It really is getting to the point where I’m running out of things to say about 3D rereleases, which doesn’t bode well for me, as I have yet to experience the updated versions of Jurassic Park, the second and third episodes of Star Wars, Independence Day, and of course, The Little Mermaid, the next (and so far, the last) on Disney’s schedule. In spite of this, I find myself in the position of reviewing Pixar’s Monsters, Inc. 3D, which comes on the heels of this year’s 3D rereleases of Finding Nemo and Beauty and the Beast. Naturally, I want you to see this movie. It’s just as funny, imaginative, exciting, heartfelt, and timely as it was in 2001, to say absolutely nothing of its wonderful animation, excellent voice cast, and visually magnetic color scheme. For older audiences, it will be a nostalgic journey. For younger audiences, it will be a welcome chance to see the film on the big screen – or, better yet, to see it for the first time.
But there’s really no reason to spend the extra money on a 3D viewing experience. Apart from the fact that it doesn’t add anything to the story, it also isn’t all that impressive, most likely because it was converted in post-production. It has successfully been applied to a few of the Disney rereleases, namely Beauty and the Beast and Finding Nemo, but it has never been necessary. You would be much better off seeing it in good old fashioned 2D so that you can actually focus on the characters and the story. And now I sound like a broken record, because that’s the advice I typically give to my readers. How many more times do you want me to say the same thing? How many more times can I say the same thing and yet maintain my sanity? There are some repetitive behaviors I’m comfortable with. This isn’t one of them.
Now that I’ve gotten that rant off of my chest, let me turn my focus to the ways in which I appreciated this rerelease. First and foremost, there’s the pleasure that came with seeing a film I enjoyed on the big screen once again. The story, in which monsters from a parallel universe use closets to enter human children’s bedrooms and collect screams as a form of energy, is fun and inventive. The monster characters, appropriately made to look bizarre but not too scary, are infused with humor and heart. We immediately respond to the chemistry between best friends/roommates Mike Wazowski, a one-eyed green ball with arms and legs (voiced by Billy Crystal), and James “Sulley” Sullivan, a hulk covered in blue and green fur (voiced by John Goodman). We respond even better to the chemistry between Sulley and a toddler girl nicknamed Boo (voiced by Mary Gibbs), who snuck into the monster universe through her closet door.
In some ways, I appreciate this movie more now than I did in 2001, at which point I was only eighteen years old. Back then, I didn’t pick up on several insider references aimed at the parents who dutifully took their children to see the film. Consider, for example, the fact that the monster city’s most popular sushi restaurant, Harry Hausen’s, is named after special-effects wizard Ray Harryhausen, known for claymation monster characters in films like Jason and the Argonauts and the original Clash of the Titans. I also hadn’t yet caught onto the now obligatory practice of casting John Ratzenberger in secondary roles, some more prominent than others. In this case, he voices a yeti eager to share snowcones with Mike and Sulley after they had been banished to the Himalayas.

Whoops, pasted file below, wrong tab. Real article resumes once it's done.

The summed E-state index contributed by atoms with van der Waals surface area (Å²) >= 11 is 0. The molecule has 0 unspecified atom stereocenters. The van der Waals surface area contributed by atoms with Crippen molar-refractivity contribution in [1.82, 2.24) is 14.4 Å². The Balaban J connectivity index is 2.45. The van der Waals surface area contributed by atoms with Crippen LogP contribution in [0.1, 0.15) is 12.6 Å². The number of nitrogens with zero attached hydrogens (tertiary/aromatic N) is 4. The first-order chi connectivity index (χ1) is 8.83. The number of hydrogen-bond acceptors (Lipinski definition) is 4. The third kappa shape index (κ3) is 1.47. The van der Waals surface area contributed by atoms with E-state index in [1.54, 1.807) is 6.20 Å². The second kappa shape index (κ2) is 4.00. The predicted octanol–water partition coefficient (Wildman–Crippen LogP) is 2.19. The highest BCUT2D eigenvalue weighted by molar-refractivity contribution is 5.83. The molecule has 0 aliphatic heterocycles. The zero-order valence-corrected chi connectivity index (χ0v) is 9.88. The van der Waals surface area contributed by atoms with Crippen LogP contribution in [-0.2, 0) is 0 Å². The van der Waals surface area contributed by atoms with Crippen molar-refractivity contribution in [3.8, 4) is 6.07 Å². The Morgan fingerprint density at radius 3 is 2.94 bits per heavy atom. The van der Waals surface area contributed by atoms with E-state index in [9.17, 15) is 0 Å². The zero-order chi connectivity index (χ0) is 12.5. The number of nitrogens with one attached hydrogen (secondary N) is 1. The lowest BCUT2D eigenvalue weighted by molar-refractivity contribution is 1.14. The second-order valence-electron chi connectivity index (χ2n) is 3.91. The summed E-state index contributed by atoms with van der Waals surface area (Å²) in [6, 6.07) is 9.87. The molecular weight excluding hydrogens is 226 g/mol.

I also now see that the film is a mild yet surprisingly timely commentary on energy crises and the need to find an alternative fuel source. To elaborate on this would spoil the ending, which shouldn’t be done even though the film is now eleven years old. Let it suffice to say that it goes hand in hand with an undercurrent of corporate corruption, fueled by a combination of laziness and desperation. Children are very unlikely to pick up on any of this, which is understandable, perhaps even appropriate. They might, however, keep it in the back of their minds and then recall it when they’re older, at which point they will understand what the filmmakers were alluding to. They might even realize that their parents probably got the joke and appreciated the fact that the filmmakers had them in mind as well as children when making the movie.
And then, of course, there are subtle hints of ignorance and bigotry, the monsters having been raised to believe, quite falsely, that human children are lethally toxic. Despite the heavy-handedness of this message, it does allow for some very funny scenes, such as a recurring gag of a monster repeatedly being accosted, shaved, and sterilized by a Hazmat-like government group called the Child Detection Agency. There’s also a brief but nonetheless effective moment when Boo sneezes onto Mike’s eye; in a panic, he sprays that area with disinfectant, causing him to scream in agony. These are the reasons you should go to see Monsters, Inc. 3D, preferably without the 3D part. It may not be the best of the Disney/Pixar lineup, but it’s high-spirited, creative, and highly entertaining.
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Walt Disney Pictures